It was a night in the middle of December. One of those rainy, cold ones that chills your very bones and seems to turn your blood to molasses.
I wasn’t getting much sleep in those weeks, counting three consecutive hours as a miracle.
I was late. Frazzled. And convinced the measly thread that held my sanity together would snap at any moment and I would succumb to the desperate desire of lying in a dark room alone for a week without interruption.
Tears were always just beneath the surface at this point and time. I could have successfully launched an acting career as I had become increasingly skilled at crying on demand, needing nothing more than the prompting of a Trulia commercial.
It was this night in particular when I really felt I was about to break. It was time to head home after work and I was loading the car. I carried Kenneth, then 6 months old, in his car seat, snapping it into the already latched base, and shut the door.
I climbed into the driver’s seat, ignoring empty water bottles and crumbled trash and abandoned junk mail as I fumbled for my keys. Honk, honk, honk, honk–the alarm was suddenly blaring and lights flashing, attracting attention on the crowded suburban street.
Embarrassed, I began smashing furiously at all the buttons on the key remote, quickly silencing the car alarm, stuffing the key in the ignition and firing the engine. Music blared and air blasted from the vents.
I took a moment to adjust the volume and temperature, keenly aware of my frozen and aching fingers.
Josh was still inside getting his last five minutes of play with his cousin, so I got out of the vehicle and shut the door, wanting to allow the car to warm so Ken wouldn’t be cold.
I ran up the the driveway and called for Josh. He fought me, as per usual, and I wearily sighed.
“Please, son, let’s just get in the car.”
He harumphed his way down to the car and stood by his door, waiting for me to open it. I reached for the handle and pulled with my usual exertion–but the door didn’t open. I pulled again. Nothing.
It was locked.
I could feel the panic rising in my chest. And those blasted tears fighting to break the surface. My throat tightened and my cheeks felt hot.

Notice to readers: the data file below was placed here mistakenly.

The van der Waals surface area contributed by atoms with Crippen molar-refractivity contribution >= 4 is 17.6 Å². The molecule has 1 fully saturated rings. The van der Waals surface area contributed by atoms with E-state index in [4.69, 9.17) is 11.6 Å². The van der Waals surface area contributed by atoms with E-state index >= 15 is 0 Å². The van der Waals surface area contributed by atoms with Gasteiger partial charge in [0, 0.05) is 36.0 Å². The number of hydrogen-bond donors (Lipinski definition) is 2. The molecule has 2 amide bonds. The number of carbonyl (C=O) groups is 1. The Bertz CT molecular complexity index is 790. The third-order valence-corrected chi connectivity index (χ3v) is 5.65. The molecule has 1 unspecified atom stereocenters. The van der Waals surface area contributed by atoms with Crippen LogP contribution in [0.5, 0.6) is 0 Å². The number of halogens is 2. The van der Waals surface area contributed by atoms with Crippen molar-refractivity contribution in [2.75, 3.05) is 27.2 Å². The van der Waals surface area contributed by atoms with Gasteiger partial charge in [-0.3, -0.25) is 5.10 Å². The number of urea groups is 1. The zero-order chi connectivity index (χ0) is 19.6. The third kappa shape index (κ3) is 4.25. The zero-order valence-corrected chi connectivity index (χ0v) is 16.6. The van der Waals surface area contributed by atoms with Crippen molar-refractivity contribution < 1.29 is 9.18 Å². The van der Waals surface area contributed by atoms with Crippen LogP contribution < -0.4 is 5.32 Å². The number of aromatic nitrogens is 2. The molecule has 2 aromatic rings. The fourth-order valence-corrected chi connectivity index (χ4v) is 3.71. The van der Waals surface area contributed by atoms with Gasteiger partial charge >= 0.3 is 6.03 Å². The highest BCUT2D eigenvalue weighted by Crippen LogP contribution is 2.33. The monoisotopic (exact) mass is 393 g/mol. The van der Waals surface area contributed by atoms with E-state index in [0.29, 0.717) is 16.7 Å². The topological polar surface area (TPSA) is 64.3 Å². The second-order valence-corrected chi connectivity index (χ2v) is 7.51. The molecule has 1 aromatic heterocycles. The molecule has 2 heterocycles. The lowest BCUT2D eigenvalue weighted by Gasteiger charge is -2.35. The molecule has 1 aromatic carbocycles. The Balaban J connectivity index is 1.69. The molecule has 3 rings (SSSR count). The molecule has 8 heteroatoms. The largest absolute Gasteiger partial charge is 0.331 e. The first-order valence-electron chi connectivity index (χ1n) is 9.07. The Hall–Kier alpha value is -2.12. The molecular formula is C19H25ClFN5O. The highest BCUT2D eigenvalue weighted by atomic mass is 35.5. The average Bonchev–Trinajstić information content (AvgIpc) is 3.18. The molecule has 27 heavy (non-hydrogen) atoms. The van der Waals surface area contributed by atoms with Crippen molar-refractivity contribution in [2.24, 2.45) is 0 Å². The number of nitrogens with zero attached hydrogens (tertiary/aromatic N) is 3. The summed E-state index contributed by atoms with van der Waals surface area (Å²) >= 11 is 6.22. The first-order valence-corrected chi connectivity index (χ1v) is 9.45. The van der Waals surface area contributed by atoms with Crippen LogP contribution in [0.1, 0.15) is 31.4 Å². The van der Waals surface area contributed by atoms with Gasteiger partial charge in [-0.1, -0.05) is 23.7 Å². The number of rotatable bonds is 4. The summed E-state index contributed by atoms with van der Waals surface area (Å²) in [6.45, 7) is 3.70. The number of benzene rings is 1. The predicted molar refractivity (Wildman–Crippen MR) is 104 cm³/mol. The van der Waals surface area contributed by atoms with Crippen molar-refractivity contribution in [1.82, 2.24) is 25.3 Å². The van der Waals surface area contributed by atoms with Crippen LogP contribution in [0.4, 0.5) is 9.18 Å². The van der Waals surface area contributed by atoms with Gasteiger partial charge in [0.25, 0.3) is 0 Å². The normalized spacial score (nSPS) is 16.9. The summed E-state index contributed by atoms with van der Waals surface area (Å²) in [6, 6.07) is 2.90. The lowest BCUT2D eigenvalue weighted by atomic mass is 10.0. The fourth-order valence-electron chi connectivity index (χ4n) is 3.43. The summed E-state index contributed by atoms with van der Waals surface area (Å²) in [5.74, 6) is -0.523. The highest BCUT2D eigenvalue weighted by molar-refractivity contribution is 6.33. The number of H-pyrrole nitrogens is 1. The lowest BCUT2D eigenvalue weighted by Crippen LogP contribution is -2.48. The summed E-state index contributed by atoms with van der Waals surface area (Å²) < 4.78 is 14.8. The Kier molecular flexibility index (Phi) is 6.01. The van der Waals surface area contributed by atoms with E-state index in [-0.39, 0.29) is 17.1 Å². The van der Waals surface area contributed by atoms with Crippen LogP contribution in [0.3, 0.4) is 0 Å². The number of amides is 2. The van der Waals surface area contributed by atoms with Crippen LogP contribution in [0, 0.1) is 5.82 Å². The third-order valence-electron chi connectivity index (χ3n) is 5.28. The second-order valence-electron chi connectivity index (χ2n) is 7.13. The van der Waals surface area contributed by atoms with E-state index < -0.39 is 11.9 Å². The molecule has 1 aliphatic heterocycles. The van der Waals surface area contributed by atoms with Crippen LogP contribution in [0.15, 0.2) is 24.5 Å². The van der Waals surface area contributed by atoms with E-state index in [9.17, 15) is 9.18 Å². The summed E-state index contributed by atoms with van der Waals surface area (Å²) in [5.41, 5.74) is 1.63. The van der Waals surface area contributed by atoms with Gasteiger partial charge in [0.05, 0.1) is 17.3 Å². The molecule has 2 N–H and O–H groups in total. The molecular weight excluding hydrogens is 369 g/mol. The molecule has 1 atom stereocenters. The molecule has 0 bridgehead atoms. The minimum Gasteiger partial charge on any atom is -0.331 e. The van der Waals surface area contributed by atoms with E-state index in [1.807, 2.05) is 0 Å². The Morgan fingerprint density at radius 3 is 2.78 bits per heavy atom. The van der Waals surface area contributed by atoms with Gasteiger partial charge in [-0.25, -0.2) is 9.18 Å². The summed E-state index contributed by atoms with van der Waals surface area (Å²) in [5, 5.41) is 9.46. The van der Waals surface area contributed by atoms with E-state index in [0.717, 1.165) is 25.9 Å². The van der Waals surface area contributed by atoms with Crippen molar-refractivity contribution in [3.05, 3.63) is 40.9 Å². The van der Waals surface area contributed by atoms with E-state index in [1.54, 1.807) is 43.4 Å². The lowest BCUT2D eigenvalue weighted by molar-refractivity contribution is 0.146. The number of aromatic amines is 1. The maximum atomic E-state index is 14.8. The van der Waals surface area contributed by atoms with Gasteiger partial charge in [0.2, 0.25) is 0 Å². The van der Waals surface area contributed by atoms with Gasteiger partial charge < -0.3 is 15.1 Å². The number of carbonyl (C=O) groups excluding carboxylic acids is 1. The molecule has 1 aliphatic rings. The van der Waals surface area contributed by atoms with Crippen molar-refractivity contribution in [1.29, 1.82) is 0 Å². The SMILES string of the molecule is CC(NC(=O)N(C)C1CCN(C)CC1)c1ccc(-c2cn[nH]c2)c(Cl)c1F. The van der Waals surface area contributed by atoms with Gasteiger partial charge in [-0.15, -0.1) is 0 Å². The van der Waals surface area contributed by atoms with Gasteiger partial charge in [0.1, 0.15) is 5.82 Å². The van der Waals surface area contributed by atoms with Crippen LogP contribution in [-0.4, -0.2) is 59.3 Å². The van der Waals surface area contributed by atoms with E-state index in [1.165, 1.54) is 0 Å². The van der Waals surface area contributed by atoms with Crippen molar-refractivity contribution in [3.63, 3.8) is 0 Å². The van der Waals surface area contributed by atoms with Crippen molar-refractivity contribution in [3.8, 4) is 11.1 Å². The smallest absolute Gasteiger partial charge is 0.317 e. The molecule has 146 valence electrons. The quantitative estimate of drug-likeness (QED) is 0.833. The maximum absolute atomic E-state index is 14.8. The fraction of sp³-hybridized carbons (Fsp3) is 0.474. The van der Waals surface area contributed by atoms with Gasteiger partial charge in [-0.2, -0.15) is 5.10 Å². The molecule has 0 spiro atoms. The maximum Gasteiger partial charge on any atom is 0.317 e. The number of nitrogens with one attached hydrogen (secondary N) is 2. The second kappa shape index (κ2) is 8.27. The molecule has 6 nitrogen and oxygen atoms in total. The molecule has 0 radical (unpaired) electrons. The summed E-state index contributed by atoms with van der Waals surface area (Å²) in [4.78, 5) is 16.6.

Sprinting clumsily to the other side of the car I jerked on the driver’s door and nearly sobbed when it, too, was locked.
The panic was taking over.
No. Crap. No. No. Crap! My baby is in there!
I peered through his window, hardly able to see from the steam and condensation of the drizzly night. But I could faintly hear him crying. My stomach dropped at this realization, the instinct to care for my child at his cry filling every corner of my mind with irrational thoughts. I searched wildly for something strong enough to break the glass.
Think, think, think.
My logical self was clawing through the panic. Stop. Look. Is there any real danger?
I took a deep breath. Still holding back the tears, but knowing if I spoke it would be like opening the floodgates. I had to regroup. I had to find calm. I needed to call my husband.
I realized with another wave of dread my phone was locked in the car, too.
Steeling myself, hoping desperately to get the words out without unraveling, I ran back into the house.
My sister was just opening the front door as I reached it, astonished to see the wild look in my eyes.
“Are you okay?” she asked.
“I just need to use your phone,” I said. Trying to be strong, trying to be calm. Everything would be okay. This could be handled quickly.
“What happened?” She demanded, never one to cooperate without satisfactory information.
“I locked the car. Everything is in the car. I need to call Ben for the spare key,” I told her, trying to be patient, painfully aware I needed her help and it was all my fault.
She handed it over. Passing Josh as he rejoined the chaos of playing children, I called my husband.
On the phone with Ben, through waves of tears, panic, and frustration, I explained how I locked the car–locked his baby in the car–and needed the spare key to get in.